After denying almost a decade of assaults by hikers from around the world, the Pacific Crest Trail (PCT) has a new self-supported speed king.
Editor’s note: If you or someone you know is experiencing thoughts of self-harm, help is available. Call the National Suicide Prevention Lifeline toll-free from anywhere in the U.S. at 1-800-273-8255.
Josh Perry checked into the PCT’s northern terminus in Washington on Aug. 7 and stopped his watch. When he looked at it, he saw a number no self-supported hiker had ever seen — at the end of their journey.
The British hiker finished the 2,600-mile trail in 55 days, 16 hours, 54 minutes. Doing so, he cleaved just over 5 days off Heather “Anish” Anderson’s landmark 2013 record of 60 days, 17 hours. That record withstood years of traffic from countless hopefuls and put Anderson on the map as an endurance athlete.
Perry’s experience took a clear toll on him, mentally and physically. On Instagram, he acknowledged that he became negative as he pushed onward, and that injuries harried him. But, he said, commitment to the task at hand helped him keep grinding out the miles.
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PCT Speed Record: Not a Walk in the Park
For Perry, persevering mentally could be a more transcending victory than the record itself. While he alternately paced and forced himself northward along the Pacific coast, he constantly pushed against another enemy: himself.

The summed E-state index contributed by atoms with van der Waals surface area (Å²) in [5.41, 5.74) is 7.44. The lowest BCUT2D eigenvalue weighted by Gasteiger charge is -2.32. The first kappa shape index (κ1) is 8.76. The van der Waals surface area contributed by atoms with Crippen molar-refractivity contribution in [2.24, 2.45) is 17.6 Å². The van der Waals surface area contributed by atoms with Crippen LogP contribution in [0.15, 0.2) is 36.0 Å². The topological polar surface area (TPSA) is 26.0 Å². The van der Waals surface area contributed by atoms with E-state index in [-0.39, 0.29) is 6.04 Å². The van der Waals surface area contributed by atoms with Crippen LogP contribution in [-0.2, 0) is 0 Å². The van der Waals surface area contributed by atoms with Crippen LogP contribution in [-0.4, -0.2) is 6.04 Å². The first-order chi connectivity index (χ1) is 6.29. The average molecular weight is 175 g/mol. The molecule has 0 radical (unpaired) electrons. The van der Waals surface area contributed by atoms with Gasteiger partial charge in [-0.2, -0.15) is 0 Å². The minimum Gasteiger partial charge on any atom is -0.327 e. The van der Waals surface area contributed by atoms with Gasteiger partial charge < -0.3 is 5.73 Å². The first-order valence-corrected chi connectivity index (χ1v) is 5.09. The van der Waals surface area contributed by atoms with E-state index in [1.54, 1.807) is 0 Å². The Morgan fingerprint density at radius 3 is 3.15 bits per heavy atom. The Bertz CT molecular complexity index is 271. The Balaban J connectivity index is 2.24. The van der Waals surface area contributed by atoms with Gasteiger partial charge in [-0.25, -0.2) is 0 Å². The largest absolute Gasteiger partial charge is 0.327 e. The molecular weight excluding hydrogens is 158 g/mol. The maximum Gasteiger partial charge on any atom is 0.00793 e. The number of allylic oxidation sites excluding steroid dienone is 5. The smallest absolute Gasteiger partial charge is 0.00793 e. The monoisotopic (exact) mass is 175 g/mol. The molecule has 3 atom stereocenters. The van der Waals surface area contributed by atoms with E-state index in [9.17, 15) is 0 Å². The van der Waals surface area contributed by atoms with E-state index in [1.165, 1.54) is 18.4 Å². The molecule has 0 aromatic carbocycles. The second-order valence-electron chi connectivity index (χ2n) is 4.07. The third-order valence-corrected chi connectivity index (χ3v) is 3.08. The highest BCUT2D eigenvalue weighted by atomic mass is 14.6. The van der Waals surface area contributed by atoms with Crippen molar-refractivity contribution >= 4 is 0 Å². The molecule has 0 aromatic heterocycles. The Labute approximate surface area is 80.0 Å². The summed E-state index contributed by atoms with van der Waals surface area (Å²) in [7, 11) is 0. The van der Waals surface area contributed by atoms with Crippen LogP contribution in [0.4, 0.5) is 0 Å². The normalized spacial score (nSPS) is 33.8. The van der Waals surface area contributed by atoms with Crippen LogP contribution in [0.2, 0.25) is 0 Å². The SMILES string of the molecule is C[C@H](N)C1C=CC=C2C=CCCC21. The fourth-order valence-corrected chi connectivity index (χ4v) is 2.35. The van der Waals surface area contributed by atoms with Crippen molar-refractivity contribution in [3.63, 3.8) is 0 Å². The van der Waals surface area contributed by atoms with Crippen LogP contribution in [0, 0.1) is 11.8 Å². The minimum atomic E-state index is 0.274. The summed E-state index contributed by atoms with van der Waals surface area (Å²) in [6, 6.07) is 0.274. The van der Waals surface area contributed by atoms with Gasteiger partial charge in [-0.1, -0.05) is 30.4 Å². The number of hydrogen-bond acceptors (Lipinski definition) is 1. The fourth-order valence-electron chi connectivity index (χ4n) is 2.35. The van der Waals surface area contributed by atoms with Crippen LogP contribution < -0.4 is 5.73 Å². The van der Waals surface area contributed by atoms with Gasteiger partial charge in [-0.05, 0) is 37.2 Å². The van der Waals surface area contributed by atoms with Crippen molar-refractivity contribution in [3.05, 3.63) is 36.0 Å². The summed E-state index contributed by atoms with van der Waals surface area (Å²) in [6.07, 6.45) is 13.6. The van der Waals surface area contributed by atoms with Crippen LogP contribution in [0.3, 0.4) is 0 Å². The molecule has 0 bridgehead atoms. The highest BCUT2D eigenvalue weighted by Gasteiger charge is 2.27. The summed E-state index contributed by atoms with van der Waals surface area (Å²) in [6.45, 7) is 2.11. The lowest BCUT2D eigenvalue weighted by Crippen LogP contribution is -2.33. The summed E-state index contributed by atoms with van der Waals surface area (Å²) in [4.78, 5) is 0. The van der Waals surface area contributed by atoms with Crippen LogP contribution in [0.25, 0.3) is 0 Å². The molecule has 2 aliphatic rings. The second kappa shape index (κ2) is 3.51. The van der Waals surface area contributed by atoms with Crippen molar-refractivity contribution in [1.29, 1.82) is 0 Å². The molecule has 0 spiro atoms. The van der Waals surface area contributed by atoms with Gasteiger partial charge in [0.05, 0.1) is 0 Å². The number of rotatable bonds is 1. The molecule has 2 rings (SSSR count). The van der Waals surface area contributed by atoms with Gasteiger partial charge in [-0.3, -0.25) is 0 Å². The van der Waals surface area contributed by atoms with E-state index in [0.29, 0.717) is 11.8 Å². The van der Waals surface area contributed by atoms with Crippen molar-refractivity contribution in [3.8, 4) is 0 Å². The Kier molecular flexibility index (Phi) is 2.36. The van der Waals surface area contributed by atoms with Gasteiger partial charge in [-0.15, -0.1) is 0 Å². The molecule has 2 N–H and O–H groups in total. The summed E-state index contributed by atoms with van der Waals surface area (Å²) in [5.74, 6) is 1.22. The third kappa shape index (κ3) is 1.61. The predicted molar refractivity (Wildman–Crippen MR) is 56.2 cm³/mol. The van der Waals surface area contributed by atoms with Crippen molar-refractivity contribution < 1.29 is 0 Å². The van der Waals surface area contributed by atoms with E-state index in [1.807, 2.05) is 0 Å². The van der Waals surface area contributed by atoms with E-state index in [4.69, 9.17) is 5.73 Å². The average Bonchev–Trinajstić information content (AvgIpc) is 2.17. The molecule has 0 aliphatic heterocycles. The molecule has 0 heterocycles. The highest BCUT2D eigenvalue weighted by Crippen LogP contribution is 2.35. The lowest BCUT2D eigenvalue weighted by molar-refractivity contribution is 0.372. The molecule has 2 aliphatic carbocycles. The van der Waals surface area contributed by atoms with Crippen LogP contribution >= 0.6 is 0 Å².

“Last year I made, what was at the time, a very easy, straightforward decision. I was going to take my life,” he wrote on July 22. “I was, obviously, unsuccessful in that. But ever since I’ve been crippled when confronted with difficult decisions.”
He went on to reference the pitfalls and triviality of FKT pursuit, at one point deeming a technicality a matter of “hypocrisy.” However, as he pointed out, he had a decision to make.
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“This isn’t fun anymore, but my options are to either quit, sell out, or self sabotage. None of which will I be happy with.”
So he kept going. Even though he started falling behind schedule late in the game.
“My original goal times are all passing me by these days, and I still have a long way to go. I can’t help but feel overwhelmed by feelings of failure,” he said on Aug. 5, just 2 days before he would earn the FKT. “That’s just how these things go sometimes though, and I’m sure those feelings will change with time.”
We hope they will for Josh, and we’re confident the tide’s turning already.
“[I] have much to be proud of,” he wrote in his last post from the trail. “I dealt with my injuries and hardships better than I have on previous FKT’s, I rode the line for a long stretch without going over the edge.
“[A]t the end of the day, the experience I had was an incredible one and the struggles are an expected part of that.”